An upper gastrointestinal (GI) endoscopy is a nonsurgical outpatient procedure that uses an endoscope to view the upper GI tract: the esophagus, stomach, and duodenum, the upper part of the small intestine. This test may also be referred to as an esophagogastroduodenoscopy (EGD) or a gastroscopy.
An endoscope is a long, thin tube equipped with a light and a viewing instrument that sends images to a monitor. A gastroenterologist may perform an upper endoscopy to look for a number of conditions or diseases in the digestive tract, such as:
Upper endoscopy is helpful in determining the cause of abdominal pain, nausea or vomiting, bleeding, swallowing difficulties, gastric reflux, anemia, or unexplained weight loss. It can also be used to obtain a biopsy of abnormal tissue, treat bleeding, and remove polyps or obstructions.
How to Prepare for Upper Endoscopy
You should not eat or drink anything 8 hours prior to the procedure, or after midnight if your appointment is in the morning. Your doctor will let you know if or when you should adjust or stop any medications you take. Because you will be sedated, you will need someone to drive you home after the procedure.
What to Expect
You will lie on your left side for the procedure and receive sedation through an IV line to relax you and make you feel drowsy. A mouth guard will be placed to protect your teeth and gums. Your throat may also be numbed with a spray to calm the gag reflex. The doctor will insert the endoscope through the mouth, passing it down through the esophagus and stomach into the duodenum (the first part of the small intestine).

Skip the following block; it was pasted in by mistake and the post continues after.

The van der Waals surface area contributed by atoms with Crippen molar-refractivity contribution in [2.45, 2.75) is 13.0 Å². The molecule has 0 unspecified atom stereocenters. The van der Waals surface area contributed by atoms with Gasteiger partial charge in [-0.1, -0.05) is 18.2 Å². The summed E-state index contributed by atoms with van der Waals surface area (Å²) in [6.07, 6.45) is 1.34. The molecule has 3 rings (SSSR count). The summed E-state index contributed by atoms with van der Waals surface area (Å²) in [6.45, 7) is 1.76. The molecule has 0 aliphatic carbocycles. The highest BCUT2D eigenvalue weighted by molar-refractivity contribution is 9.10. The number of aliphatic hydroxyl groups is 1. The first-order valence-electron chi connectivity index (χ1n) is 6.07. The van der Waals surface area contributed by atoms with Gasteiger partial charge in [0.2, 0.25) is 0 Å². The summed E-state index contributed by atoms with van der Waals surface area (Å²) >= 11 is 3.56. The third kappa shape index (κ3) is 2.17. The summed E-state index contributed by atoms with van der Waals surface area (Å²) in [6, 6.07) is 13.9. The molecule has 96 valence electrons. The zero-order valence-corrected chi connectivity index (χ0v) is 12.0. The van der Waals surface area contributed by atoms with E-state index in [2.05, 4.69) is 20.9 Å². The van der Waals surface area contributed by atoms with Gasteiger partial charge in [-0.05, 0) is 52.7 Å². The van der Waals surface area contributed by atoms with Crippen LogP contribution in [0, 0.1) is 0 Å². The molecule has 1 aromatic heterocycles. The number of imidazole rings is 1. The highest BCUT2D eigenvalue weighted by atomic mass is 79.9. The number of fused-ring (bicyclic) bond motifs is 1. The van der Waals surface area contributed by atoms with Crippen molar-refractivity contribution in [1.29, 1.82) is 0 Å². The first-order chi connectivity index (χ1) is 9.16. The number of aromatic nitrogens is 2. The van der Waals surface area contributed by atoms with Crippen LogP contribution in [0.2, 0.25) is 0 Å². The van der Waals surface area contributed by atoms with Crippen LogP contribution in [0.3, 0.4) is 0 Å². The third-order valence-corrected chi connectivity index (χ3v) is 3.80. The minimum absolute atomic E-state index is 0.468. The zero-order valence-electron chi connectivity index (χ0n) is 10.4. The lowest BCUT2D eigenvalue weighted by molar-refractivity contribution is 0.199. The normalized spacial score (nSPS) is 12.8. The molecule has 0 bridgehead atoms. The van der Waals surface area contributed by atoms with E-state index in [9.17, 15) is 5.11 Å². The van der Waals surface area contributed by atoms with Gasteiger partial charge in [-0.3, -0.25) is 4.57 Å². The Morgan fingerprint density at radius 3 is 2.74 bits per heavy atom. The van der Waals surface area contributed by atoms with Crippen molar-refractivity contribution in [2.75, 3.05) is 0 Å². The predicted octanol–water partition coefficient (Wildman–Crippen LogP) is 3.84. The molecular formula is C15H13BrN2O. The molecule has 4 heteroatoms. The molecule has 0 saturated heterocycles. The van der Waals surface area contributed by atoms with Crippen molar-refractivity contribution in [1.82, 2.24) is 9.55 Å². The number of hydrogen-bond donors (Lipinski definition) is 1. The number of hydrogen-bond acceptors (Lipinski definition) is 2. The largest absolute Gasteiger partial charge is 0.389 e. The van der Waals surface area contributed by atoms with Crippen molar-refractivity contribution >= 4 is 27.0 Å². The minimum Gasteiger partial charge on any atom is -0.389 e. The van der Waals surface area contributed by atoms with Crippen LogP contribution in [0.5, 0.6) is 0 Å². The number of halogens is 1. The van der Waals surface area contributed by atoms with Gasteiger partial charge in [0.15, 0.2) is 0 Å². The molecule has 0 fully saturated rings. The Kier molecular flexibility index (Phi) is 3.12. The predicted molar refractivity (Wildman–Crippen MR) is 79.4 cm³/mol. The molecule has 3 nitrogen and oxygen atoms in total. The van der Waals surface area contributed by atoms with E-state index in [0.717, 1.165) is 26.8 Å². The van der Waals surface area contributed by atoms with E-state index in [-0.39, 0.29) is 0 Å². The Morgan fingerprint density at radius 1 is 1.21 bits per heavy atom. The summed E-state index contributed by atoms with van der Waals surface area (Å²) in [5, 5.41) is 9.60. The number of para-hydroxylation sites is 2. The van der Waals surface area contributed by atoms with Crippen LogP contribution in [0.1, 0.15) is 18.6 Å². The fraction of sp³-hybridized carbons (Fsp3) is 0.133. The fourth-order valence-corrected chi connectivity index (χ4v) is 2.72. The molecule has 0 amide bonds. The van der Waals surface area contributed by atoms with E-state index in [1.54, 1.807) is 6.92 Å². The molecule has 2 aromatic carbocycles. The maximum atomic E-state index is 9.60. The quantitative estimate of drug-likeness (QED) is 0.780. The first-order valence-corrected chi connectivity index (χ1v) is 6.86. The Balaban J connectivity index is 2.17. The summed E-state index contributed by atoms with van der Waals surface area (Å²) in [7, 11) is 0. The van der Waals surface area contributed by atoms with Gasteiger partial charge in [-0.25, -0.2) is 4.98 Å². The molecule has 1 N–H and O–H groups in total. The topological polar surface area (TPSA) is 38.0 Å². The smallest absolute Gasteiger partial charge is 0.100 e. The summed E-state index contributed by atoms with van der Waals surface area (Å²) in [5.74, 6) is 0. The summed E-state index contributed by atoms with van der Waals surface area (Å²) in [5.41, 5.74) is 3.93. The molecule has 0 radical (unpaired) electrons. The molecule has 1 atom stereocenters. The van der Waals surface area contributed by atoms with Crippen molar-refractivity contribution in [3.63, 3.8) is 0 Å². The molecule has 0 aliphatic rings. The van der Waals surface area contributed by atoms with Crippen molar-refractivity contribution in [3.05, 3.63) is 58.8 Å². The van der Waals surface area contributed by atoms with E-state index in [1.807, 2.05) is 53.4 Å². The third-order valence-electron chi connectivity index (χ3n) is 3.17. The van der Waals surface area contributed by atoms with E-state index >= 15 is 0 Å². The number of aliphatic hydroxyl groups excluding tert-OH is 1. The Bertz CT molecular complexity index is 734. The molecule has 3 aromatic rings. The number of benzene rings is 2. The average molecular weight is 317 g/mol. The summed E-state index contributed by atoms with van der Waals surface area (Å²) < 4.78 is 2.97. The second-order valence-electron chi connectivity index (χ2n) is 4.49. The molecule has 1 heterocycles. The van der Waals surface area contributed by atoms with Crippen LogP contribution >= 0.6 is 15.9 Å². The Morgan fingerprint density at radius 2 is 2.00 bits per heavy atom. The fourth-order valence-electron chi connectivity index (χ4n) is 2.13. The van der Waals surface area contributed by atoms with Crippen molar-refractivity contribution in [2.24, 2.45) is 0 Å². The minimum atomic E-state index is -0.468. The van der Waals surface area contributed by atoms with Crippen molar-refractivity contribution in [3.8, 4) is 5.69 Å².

Air is pumped through the endoscope to inflate the stomach and duodenum, making them easier to see. A small camera mounted on the endoscope transmits live images to a video monitor. Special instruments may be inserted through the endoscope to obtain tissue samples, stop bleeding, or remove abnormal growths.
After the procedure, you will be taken to the recovery room while the sedative wears off. You may experience temporary discomfort, such as bloating, nausea, gagging, belching, or sore throat. Your doctor will discuss any unexpected side effects that may occur and a plan to address them.
Unless otherwise directed by your doctor, you may immediately resume your normal diet and medications.
If results are immediately available, your doctor will review them with you in the recovery room; otherwise you will need to make a follow-up appointment. It may take a few days to receive biopsy results. If any abnormal results were found by your test, your doctor will discuss treatment plan options with you.
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